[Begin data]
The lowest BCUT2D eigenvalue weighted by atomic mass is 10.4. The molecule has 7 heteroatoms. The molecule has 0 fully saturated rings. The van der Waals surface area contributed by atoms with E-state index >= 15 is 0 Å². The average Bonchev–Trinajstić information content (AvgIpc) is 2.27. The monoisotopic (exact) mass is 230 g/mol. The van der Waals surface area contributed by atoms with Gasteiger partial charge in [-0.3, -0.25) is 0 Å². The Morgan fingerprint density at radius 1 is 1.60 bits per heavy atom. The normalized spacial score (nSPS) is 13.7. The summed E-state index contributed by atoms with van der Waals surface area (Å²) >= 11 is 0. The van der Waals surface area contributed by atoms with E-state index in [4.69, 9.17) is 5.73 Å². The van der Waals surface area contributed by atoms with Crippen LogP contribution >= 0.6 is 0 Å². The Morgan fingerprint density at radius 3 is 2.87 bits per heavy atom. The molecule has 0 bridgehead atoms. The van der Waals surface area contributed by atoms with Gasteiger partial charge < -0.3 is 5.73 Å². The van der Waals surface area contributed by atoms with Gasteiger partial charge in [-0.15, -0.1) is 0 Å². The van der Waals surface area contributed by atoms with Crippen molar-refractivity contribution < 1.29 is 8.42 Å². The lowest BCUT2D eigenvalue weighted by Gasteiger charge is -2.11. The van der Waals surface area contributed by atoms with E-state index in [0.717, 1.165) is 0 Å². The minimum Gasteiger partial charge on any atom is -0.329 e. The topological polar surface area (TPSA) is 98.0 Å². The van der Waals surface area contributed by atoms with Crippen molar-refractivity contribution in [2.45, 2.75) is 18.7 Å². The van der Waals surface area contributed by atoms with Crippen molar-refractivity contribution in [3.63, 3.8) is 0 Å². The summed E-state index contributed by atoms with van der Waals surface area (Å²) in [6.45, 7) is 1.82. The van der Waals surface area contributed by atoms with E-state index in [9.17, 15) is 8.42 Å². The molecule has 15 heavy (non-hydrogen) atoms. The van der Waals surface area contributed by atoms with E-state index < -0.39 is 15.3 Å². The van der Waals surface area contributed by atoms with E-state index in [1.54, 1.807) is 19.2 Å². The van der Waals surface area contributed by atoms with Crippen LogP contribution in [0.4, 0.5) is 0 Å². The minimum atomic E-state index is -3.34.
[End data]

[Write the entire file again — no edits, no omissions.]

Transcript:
The lowest BCUT2D eigenvalue weighted by atomic mass is 10.4. The molecule has 7 heteroatoms. The molecule has 0 fully saturated rings. The van der Waals surface area contributed by atoms with E-state index >= 15 is 0 Å². The average Bonchev–Trinajstić information content (AvgIpc) is 2.27. The monoisotopic (exact) mass is 230 g/mol. The van der Waals surface area contributed by atoms with Gasteiger partial charge in [-0.3, -0.25) is 0 Å². The Morgan fingerprint density at radius 1 is 1.60 bits per heavy atom. The normalized spacial score (nSPS) is 13.7. The summed E-state index contributed by atoms with van der Waals surface area (Å²) >= 11 is 0. The van der Waals surface area contributed by atoms with E-state index in [4.69, 9.17) is 5.73 Å². The van der Waals surface area contributed by atoms with Crippen LogP contribution >= 0.6 is 0 Å². The Morgan fingerprint density at radius 3 is 2.87 bits per heavy atom. The molecule has 0 bridgehead atoms. The van der Waals surface area contributed by atoms with Gasteiger partial charge < -0.3 is 5.73 Å². The van der Waals surface area contributed by atoms with Gasteiger partial charge in [-0.15, -0.1) is 0 Å². The van der Waals surface area contributed by atoms with Crippen molar-refractivity contribution < 1.29 is 8.42 Å². The lowest BCUT2D eigenvalue weighted by Gasteiger charge is -2.11. The van der Waals surface area contributed by atoms with E-state index in [0.717, 1.165) is 0 Å². The minimum Gasteiger partial charge on any atom is -0.329 e. The topological polar surface area (TPSA) is 98.0 Å². The van der Waals surface area contributed by atoms with Crippen molar-refractivity contribution in [2.45, 2.75) is 18.7 Å². The van der Waals surface area contributed by atoms with Crippen molar-refractivity contribution in [3.63, 3.8) is 0 Å². The summed E-state index contributed by atoms with van der Waals surface area (Å²) in [6.45, 7) is 1.82. The van der Waals surface area contributed by atoms with E-state index in [9.17, 15) is 8.42 Å². The molecule has 15 heavy (non-hydrogen) atoms. The van der Waals surface area contributed by atoms with E-state index < -0.39 is 15.3 Å². The van der Waals surface area contributed by atoms with E-state index in [1.54, 1.807) is 19.2 Å². The van der Waals surface area contributed by atoms with Crippen LogP contribution in [0.4, 0.5) is 0 Å². The minimum atomic E-state index is -3.34.